This is a welcome addition to my collection of works on pre-historic (pre-Roman) geometry, surveying, and astronomy, being already a great fan of Prof. Thom's works. Pre-Romans were not ignorant. The Romans might actually have suppressed some of the learning of the Druids.
An informative and generally enjoyable read.
From the early parts of his theory I was suspicious; he acknowledges that the "solstice lines" - the direction of the solsticial sunsets and sunrises - change with latitude. What he does not address is the fact that they change quite a lot, especially the further north you go; within Britain there is a six degree difference from Dover to Edinburgh, and a further five degrees as you travel to Orkney. There's even a ten degree difference between the "Pillars of Hercules" and northern Gaul - so the carefully drawn lines across his maps are pretty meaningless.
Unfortunately Robb doesn't explain how exactly the druidical experts set about setting up these incredibly long lines which cross varied terrain, and in places wide estuaries. He increasingly uses the work "exactly" as the book progresses, leaving me feeling in the company of someone who is getting desperate in trying to convince me of his arguments.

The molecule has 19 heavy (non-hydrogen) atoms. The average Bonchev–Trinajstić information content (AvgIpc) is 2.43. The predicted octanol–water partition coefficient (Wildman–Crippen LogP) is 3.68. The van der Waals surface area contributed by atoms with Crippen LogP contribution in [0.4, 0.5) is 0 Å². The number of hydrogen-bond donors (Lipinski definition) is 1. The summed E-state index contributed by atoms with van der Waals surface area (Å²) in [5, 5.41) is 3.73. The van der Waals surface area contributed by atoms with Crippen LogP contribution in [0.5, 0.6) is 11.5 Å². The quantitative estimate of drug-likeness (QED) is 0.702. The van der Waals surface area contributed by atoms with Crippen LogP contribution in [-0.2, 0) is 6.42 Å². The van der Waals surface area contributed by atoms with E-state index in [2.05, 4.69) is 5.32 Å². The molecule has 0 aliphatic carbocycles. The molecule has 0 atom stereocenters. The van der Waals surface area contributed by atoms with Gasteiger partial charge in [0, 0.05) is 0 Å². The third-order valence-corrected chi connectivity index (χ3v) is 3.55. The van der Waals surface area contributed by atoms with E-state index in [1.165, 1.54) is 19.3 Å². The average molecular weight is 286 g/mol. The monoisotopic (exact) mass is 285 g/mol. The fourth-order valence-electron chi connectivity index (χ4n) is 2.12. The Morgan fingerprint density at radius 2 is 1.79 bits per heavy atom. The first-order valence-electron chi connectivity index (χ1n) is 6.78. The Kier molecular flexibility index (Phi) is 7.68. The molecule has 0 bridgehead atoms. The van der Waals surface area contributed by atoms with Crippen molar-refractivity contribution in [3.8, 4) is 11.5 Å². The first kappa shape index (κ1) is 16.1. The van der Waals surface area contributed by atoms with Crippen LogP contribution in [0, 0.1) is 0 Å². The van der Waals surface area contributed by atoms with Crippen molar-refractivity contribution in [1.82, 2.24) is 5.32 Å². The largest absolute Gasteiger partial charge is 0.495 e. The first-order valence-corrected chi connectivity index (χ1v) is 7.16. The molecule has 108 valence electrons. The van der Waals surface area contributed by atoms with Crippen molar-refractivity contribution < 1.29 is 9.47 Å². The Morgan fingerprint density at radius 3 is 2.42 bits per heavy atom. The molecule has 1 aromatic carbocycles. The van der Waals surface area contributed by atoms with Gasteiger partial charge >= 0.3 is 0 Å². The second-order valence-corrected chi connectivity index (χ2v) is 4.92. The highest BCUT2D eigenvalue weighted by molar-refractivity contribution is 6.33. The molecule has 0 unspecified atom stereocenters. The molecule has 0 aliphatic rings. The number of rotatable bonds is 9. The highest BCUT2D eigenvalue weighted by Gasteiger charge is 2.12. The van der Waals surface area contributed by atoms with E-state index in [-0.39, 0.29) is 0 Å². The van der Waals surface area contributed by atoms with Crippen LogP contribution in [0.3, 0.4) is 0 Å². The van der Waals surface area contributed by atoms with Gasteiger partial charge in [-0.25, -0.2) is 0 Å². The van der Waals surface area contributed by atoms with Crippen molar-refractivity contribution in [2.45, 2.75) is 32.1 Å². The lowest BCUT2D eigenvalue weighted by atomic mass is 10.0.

So, I was somewhat disappointed. However, "The Debatable Land" was written after this stuff, so it won't entirely put me off reading another of his books.
Graham Robb discovers how the roads of Europe were laid out - long before the Romans - according to Druidic calculations based on the summer and winter solstices and named poetically. This includes the Four Royal Roads of Watling Street, the Fosse Way, Ermin Street and the Icknield Way.
His section on Britain is mindblowing because he explains how the Druids' teachings on the maths for this kind of surveying was hidden in the Welsh myths about Lludd and Llevelys, the battling Red and White Dragons of Dinas Emrys and in Celtic and Pictish art.